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Thursday

WEEK 2
I am so blessed. Being here is a constant reminder of how much I have been given in my life… not only material goods but also things like education and health. Today Anne and I tried to take the students to an orphanage that we visited last March. It was definitely a place where there was the greatest need. I can still close my eyes and see the babies kept in boxes on the floor drowning in their own urine and with no human stimulation. We wanted the students to see the need and when they go back to the US on Saturday, raise funds to make changes in these orphans’ lives.
However, when we reached the house that used to be called home to 50+ orphans, we were shocked to find that all of those children were GONE! Vanished without a trace. Although I am worried about the whereabouts and safety of these kids… it was a blessing from God that we arrived at the house… we met the most fascinating people I have ever seen, and they were all blind or severely visually impaired!! 13 blind people and 2 babies (one blind) all live in the house now. Some NGO from England (Africa Equipped??) saved these people from the streets. Just 4 months ago the eldest person told us he was a street beggar in Manzini (a nearby city). Then, the NGO grouped these blind people together and gave them recording equipment and a home (guaranteed for 5 years) to give them a fighting chance at life… and these people are the happiest and proudest people you will ever meet in your life… with the most beautiful voices. They are FABULOUS singers! They formed a Jesus Worshippers Gospel Choir and they tour and sing/dance to earn a living.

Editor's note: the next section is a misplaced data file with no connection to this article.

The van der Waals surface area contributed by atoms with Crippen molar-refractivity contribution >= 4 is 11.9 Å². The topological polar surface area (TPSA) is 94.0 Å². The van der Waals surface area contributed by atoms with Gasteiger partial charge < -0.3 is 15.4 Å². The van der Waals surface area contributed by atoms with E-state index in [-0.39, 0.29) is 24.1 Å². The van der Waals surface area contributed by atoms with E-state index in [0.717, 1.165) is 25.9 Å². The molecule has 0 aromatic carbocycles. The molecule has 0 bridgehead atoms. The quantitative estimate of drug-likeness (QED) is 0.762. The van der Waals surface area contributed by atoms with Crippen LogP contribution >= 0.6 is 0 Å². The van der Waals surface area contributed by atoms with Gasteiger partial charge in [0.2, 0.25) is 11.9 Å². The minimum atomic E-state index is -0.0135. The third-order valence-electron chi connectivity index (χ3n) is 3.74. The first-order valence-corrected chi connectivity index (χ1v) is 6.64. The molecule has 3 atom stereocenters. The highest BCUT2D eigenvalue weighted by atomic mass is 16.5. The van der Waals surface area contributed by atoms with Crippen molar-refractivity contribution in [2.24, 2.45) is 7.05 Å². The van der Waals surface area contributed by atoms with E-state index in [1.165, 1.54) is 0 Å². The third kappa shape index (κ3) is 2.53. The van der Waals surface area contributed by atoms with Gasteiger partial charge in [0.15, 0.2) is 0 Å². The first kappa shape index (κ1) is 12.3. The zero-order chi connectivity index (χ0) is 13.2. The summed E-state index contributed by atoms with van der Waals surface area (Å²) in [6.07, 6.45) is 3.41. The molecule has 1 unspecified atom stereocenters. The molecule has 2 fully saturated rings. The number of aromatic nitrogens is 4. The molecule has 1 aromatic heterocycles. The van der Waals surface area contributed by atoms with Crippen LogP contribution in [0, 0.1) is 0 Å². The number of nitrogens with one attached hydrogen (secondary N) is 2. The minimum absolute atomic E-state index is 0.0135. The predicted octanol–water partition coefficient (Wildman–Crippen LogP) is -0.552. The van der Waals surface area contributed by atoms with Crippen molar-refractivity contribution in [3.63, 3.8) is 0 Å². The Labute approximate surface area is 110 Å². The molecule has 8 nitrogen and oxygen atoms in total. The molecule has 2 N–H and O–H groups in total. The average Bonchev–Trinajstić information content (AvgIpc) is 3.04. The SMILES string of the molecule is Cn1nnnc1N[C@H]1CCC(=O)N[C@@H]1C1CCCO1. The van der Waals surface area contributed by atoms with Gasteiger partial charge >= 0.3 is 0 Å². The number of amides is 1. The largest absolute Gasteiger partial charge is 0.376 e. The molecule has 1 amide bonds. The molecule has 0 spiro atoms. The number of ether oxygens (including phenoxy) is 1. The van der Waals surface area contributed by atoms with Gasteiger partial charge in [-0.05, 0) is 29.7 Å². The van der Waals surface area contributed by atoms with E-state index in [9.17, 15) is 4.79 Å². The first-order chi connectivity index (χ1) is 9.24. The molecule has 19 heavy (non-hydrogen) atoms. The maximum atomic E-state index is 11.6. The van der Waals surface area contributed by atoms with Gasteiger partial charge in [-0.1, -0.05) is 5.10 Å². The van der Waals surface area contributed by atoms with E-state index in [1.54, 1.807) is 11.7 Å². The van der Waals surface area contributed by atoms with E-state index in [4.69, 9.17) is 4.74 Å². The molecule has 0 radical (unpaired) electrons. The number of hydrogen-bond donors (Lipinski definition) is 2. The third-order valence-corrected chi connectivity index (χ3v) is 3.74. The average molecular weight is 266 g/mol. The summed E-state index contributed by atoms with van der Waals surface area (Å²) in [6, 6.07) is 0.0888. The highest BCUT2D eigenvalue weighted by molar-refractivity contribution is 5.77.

Today is yet another example of why looks are deceiving. I was thrilled with the apparent health of the children yesterday at Selula Sandla; however, we were informed today that 75% of them are HIV+. Typically, the government pays for ARV (anti-retroviral treatment) when a victim reaches a certain T-cell count. However, at this level, the HIV victim is visibly ill with a deteriorating immune system. At Selula Sandla, the African Methodist Church pays for all of the ARV treatments for the children so that they can be treated despite their T-cell count. We were told that some of the young children don’t even know they have HIV, they just know they have to take pills everyday. Very sad.

The students and I went to the GrowMore Wholesaler to pick up food for our Elangeni Village families. We bought sugar beans, brown sugar, maize meal, soup broth, peanut butter, salt, soap, candles and matches for each homestead and then spent the next hour or two delivering the care packages.

In the afternoon we visited the Selula Sandla orphanage. Anne and I had a predetermined expectation that the place would be a disaster because the last time we were here in March we visited an orphanage where the children had no clothing, no education, and very little to eat. However, this orphanage is funded by an African Methodist Episcopal Church and the children were very well cared for. They all had nice clothing, appeared to be well fed, and all of them were in school. There were 23 children living in the home with 3 live-in house mothers. They said that they have the capacity to hold 36 but that a recent funding problem limits them from having adding any more. All of the children appeared to be very healthy besides one little girl who appeared to be partially blind and possibly has fetal alcohol syndrome. The Purdue students spent the remaining time racing the orphans (the little ones wanted to do a 100m dash – also an attached video clip), playing Frisbee in the front yard, and playing with the puppies in the back yard (soooo sad, the mommy dog was super malnourished). I was relieved to see that the children were so happy and well cared for.